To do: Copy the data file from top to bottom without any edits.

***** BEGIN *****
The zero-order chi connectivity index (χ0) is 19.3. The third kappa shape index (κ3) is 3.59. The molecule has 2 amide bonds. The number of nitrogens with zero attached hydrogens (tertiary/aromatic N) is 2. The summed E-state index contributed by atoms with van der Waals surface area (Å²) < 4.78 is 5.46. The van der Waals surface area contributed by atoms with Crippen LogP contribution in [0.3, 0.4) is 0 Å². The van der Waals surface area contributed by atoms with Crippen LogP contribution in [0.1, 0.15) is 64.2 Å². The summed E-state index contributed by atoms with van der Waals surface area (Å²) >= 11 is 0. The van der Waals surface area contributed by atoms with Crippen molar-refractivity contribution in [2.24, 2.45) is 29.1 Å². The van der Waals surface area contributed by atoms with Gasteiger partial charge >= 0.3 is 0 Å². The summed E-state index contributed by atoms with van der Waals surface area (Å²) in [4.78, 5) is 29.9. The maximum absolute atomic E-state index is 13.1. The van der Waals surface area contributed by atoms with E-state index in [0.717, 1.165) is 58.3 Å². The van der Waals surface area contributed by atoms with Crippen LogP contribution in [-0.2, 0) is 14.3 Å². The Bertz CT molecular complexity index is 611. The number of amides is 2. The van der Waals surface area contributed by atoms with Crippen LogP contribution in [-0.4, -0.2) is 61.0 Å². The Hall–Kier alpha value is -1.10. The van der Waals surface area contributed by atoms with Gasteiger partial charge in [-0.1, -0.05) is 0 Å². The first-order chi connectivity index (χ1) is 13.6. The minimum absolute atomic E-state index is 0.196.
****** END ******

The zero-order chi connectivity index (χ0) is 19.3. The third kappa shape index (κ3) is 3.59. The molecule has 2 amide bonds. The number of nitrogens with zero attached hydrogens (tertiary/aromatic N) is 2. The summed E-state index contributed by atoms with van der Waals surface area (Å²) < 4.78 is 5.46. The van der Waals surface area contributed by atoms with Crippen LogP contribution in [0.3, 0.4) is 0 Å². The van der Waals surface area contributed by atoms with Crippen LogP contribution in [0.1, 0.15) is 64.2 Å². The summed E-state index contributed by atoms with van der Waals surface area (Å²) >= 11 is 0. The van der Waals surface area contributed by atoms with Crippen molar-refractivity contribution in [2.24, 2.45) is 29.1 Å². The van der Waals surface area contributed by atoms with Gasteiger partial charge >= 0.3 is 0 Å². The summed E-state index contributed by atoms with van der Waals surface area (Å²) in [4.78, 5) is 29.9. The maximum absolute atomic E-state index is 13.1. The van der Waals surface area contributed by atoms with E-state index in [0.717, 1.165) is 58.3 Å². The van der Waals surface area contributed by atoms with Crippen LogP contribution in [-0.2, 0) is 14.3 Å². The Bertz CT molecular complexity index is 611. The number of amides is 2. The van der Waals surface area contributed by atoms with Crippen LogP contribution in [-0.4, -0.2) is 61.0 Å². The Hall–Kier alpha value is -1.10. The van der Waals surface area contributed by atoms with Gasteiger partial charge in [-0.1, -0.05) is 0 Å². The first-order chi connectivity index (χ1) is 13.6. The minimum absolute atomic E-state index is 0.196.